Minerva II in the Black Sea

The Black Sea has always interested us, so in May ’04 my husband, John, and I flew from London to Istanbul to join the ship Minerva II for a cruise called “Grand Baroque to Grand Bazaar,” May 22-June 5.

The plane had been chartered by the ship line, Swan Hellenic Cruises (U.S. office at 631 Commack Rd., Ste. 1-A, Commack, NY 11725; phone 877/219-4239). We like visiting London so didn’t mind the added airfare and overnight hotel.

This was our second cruise that year on this ship, not to mention a previous cruise on Minerva I. Mainly for the over-65 age group, Swan Hellenic is an excellent operation. They really take care of you. There are two things we particularly appreciate about cruising with Swan Hellenic: most shore excursions are included, with many choices at each port, and all tipping is included on ship and shore.

The Minerva II, originally a Renaissance Cruises ship, is beautifully appointed throughout. It has open dining, which we enjoy as we meet so many other passengers, most of whom are British. Five distinguished lecturers kept us well informed on the history, religion, architecture, art and the flora and fauna of the Black Sea. Our ports were well chosen, as follows.

ISTANBUL, Turkey — We had 24 hours to go on shore excursions or relax on ship. We pulled out the next day and cruised up the Bosporus toward the Black Sea, enjoying the sight of many reconstructed Ottoman homes lining the shore.

NESSEBAR (Nesebur), Bulgaria — We took a 2-hour walk in the Old City, a UNESCO World Heritage Site with lovely old wooden buildings and Byzantine churches.

In the afternoon we drove to Goritsky (Little Woods), a small village of mostly retired Bulgarians. We were divided into small groups and each visited a private home. The hosts were very hospitable, serving “salt” bread as a welcome symbol plus homemade wine and fruit drinks and treats. Very independent, they raise small animals and fruits and vegetables. There are few young people, as they have left for the city seeking employment.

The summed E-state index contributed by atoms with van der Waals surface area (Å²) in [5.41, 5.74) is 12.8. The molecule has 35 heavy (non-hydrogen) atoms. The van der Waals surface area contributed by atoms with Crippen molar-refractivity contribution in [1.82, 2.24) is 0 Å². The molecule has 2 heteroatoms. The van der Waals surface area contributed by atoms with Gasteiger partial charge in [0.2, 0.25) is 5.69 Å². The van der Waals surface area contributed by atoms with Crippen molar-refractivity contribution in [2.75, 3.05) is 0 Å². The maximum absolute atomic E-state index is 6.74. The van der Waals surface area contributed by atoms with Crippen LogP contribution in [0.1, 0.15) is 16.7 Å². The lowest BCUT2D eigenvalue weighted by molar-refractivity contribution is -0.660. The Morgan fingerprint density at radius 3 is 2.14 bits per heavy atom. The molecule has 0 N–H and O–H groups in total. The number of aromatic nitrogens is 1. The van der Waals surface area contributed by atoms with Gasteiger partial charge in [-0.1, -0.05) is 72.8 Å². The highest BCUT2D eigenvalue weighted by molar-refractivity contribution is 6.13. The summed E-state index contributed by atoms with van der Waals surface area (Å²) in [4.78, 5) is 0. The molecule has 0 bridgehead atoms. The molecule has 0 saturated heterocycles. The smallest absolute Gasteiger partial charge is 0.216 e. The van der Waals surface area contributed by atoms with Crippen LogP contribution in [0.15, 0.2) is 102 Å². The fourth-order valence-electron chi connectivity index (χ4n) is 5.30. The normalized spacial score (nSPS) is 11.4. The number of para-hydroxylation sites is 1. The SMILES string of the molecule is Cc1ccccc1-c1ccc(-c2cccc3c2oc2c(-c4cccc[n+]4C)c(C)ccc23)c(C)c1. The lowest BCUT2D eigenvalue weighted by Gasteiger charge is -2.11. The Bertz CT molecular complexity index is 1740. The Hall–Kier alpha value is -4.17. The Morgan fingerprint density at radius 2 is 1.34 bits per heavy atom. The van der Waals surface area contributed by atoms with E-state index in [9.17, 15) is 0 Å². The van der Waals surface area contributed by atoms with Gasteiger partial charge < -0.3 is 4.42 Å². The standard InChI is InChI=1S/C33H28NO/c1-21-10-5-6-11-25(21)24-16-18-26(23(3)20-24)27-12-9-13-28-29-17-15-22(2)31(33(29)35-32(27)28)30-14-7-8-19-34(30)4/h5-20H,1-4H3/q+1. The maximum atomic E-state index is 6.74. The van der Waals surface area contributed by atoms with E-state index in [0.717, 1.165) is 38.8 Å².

VARNA, Bulgaria — a little tired and shabby. On a 3-hour tour we saw nice homes plus avenues lined with trees. It reminded us of Budapest in the ’70s. We visited the Ethnographic Museum and cathedrals where elderly women were selling handmade lace.

CONSTANTA, Romania — This is a modern industrial town with areas of attractive buildings and nice, tree-lined streets. Romans annexed this area in the first century B.C., and we visited an unusually large, Roman, third-century mosaic floor next to the archaeological museum; it resembled a very long carpet in its design. We also saw the impressive Orthodox Cathedral of Saints Peter and Paul with its beautiful frescoes.

ODESSA, Ukraine — In this second-largest country in Europe, after Russia, Odessa was a wonderful surprise! It’s a beautiful cosmopolitan city — shabby, but time and money could make it a second Paris. It’s a trade center, and people have settled here from all over. Religion is flourishing after being forbidden under the Soviets.

It’s 192 steps from the dock to the city center called “Potemkin Steps,” where a massacre occurred in 1905. We visited the richly adorned Ilinsky Cathedral, the archaeological museum, the opera house and a district of beautiful Italianette homes. The beautiful boulevards are laid out similar to those in Paris.

A government band greeted us on the dock when we arrived and when we departed. We found the people lovely and gracious. It’s a most interesting city to visit.